On Oct. 1, 2016, Clayton Kershaw didn't make history. He left his final start of the 2016 season with a WHIP of 0.725, lower than Pedro Martinez's record of 0.737. But Kershaw threw only 149 innings, so he didn't make history.
Major League Baseball tells us what it takes to make history: 162 innings, the threshold laid out in rule 10.22(b) to delineate a "full" season, as opposed to a partial one. I've argued that this threshold is badly outdated, now that starters pitch less often, throw fewer innings per start and spend more time on the disabled list. The percentage of full-time major league starters who reach 162 is plummeting, not because the percentage of failures is rising but because teams have different expectations and make different strategic decisions.
In the past week, the Los Angeles Dodgers made two decisions -- one involving a pitcher who made his scheduled start, one involving a pitcher who didn't -- that demonstrate the further erosion of 162 as a meaningful mark. Recent rule changes and managing trends are redefining what it means to be a starter.
The pitcher who didn't start was Kenta Maeda. His spot in the Dodgers' rotation came up Monday, but he was on the new 10-day disabled list with, uhhhh, well, it says here "tightness in his left hamstring" experienced "a few weeks ago." Maeda was coming off one of the best starts of his career, in which he pitched into the ninth inning to earn a win. It wasn't the most convincing excuse a team has ever come up with.
Maeda's undoubtedly brief stint on the disabled list might best be viewed as strategic use of roster space, allowing the Dodgers "to navigate through the season while shuffling six or seven starting pitchers," including Maeda, who appeared to tire in the second half last year, and the oft-injured Brandon McCarthy, Rich Hill and Hyun-Jin Ryu. It might also be viewed as, essentially, the velociraptors testing the fences.
That's because the league's 10-day DL opens up possibilities for roster creativity -- or, if you prefer, manipulation or even exploitation -- that were less convenient with the 15-day DL. Now a club could look ahead at the schedule, see an off-day and "disable" the fifth starter, skipping his spot in the rotation and using that roster space to call up an extra reliever from Triple-A. By the time the fifth starter is needed again, the 10 days would be up, and the extra reliever could be sent back down.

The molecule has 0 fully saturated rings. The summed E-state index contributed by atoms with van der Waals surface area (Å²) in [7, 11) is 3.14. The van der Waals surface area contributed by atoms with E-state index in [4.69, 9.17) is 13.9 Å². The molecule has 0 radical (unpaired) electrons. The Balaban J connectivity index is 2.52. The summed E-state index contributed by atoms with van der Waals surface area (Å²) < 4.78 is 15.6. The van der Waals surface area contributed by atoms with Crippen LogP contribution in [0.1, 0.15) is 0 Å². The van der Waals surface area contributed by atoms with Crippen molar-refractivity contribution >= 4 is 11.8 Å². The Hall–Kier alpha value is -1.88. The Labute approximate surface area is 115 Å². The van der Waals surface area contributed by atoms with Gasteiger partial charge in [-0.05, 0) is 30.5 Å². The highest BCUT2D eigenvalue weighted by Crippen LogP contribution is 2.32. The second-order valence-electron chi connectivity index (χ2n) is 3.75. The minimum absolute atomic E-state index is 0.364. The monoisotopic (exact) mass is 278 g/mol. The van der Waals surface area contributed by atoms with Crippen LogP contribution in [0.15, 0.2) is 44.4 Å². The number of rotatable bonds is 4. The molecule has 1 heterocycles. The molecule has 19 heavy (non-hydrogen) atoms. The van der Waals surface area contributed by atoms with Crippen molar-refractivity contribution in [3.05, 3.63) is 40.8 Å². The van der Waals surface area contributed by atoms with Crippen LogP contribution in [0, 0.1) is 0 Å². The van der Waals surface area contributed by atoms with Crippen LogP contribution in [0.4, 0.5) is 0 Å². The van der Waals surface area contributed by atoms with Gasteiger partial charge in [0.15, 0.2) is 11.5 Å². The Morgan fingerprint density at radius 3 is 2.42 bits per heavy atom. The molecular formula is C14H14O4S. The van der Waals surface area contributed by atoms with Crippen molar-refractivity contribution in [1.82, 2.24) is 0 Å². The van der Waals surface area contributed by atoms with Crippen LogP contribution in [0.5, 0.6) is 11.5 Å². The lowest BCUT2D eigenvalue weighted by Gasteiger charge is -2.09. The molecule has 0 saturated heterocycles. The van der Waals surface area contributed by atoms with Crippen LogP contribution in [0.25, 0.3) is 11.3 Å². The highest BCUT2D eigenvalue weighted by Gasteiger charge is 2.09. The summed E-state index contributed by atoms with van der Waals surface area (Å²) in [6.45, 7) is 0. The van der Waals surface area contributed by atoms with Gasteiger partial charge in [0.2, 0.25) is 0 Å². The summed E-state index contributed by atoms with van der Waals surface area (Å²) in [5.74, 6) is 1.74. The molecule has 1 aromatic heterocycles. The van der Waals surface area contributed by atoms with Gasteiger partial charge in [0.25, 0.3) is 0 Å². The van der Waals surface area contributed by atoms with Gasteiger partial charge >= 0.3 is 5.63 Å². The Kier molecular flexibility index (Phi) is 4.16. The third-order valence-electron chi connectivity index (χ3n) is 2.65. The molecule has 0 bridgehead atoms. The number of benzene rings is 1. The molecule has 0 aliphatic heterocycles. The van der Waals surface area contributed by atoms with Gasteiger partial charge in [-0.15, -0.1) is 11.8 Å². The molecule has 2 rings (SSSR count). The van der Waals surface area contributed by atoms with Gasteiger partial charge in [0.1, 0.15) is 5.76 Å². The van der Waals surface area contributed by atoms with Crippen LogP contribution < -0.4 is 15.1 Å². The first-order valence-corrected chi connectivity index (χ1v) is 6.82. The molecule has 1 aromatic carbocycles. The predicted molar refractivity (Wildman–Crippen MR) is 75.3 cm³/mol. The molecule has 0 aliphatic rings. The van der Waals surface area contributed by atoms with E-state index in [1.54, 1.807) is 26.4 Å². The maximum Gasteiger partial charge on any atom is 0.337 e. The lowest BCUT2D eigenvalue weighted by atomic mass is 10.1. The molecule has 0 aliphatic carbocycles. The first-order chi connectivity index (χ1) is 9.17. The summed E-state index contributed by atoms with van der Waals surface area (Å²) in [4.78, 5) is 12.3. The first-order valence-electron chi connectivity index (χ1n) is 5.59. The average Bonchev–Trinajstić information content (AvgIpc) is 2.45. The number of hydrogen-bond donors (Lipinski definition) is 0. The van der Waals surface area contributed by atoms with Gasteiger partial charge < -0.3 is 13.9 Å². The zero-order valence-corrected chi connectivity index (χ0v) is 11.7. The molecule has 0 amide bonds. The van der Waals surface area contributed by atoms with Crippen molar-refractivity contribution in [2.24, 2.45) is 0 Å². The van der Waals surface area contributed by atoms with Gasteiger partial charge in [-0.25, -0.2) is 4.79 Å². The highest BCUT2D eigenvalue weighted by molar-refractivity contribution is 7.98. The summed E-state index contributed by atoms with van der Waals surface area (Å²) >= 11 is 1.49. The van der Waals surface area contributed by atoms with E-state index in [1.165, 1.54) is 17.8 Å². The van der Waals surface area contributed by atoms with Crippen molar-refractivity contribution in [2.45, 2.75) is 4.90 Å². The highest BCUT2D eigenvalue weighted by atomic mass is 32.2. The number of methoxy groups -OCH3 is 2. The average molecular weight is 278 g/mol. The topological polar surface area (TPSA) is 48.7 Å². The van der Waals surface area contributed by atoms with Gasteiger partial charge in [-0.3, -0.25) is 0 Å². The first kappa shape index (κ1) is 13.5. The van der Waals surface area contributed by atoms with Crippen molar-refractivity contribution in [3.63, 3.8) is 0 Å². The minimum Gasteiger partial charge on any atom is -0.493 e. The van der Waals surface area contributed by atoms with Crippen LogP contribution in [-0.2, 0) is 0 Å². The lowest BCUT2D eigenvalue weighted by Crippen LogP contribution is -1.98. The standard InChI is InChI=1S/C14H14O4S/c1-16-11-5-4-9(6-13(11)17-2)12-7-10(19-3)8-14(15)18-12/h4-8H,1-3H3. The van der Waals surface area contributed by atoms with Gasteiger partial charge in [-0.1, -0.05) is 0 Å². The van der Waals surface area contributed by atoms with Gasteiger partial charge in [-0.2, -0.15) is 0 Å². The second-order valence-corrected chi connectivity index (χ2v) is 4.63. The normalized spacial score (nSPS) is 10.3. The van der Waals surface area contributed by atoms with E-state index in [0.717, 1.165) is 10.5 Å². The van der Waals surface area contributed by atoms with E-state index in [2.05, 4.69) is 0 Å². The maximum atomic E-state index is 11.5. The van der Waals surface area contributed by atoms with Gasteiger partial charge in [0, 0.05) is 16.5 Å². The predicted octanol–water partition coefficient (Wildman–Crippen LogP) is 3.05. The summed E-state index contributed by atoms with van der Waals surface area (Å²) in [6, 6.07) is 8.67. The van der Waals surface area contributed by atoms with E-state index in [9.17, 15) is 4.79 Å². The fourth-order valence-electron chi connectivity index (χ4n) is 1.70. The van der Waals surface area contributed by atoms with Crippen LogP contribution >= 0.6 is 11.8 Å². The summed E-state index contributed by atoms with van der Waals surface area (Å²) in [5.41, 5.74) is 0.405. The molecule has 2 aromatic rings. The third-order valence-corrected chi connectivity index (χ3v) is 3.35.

The Dodgers appear to be using the low, low cost of a DL stint in a different way: To carry 26 qualified major leaguers when roster rules seem to limit teams to 25. (Maeda's disabling coincided with the activation of Ryu, who had just spent exactly 10 days on the DL with a hip bruise.) This lets them hedge against risk by keeping more good players under their control. It lets them schedule regular rest for their starters into the season, reducing injury risks and keeping the starters fresher for the Dodgers' all-but-inevitable postseason appearance. It might also make it possible for Los Angeles to use a six-man rotation for parts of the summer.
So far, teams have only tiptoed around these possibilities. DL stints are up slightly this season -- there were 215 10-day DL transactions from March 31-May 14, and there were 185 15-day DL transactions during the same period last season -- but that would be expected (injuries have been increasing for years) and welcomed (that was the point, after all, of the 10-day DL). There's little doubt, though, that front offices will come to squeeze out these benefits if they can. Exposing and exploiting the vulnerabilities of game play are as much a part of the analytics era as analytics.
See, for example, what happened after 2012, when Major League Baseball instituted new restrictions on signing international prospects. The restrictions were intended to limit how much clubs could pay top-tier international teenagers, with most teams getting around $3 million to spend before invoking penalties. A number of clubs gleefully turned the system of limits and penalties into a logic puzzle to solve, in many cases obliterating their caps. In the 2014-15 signing period, the New York Yankees overspent their bonus pool by a factor of nine, collecting 10 of the top 28 international free agents and essentially killing the premise of the system. This year's rules were changed significantly to prevent such gaming.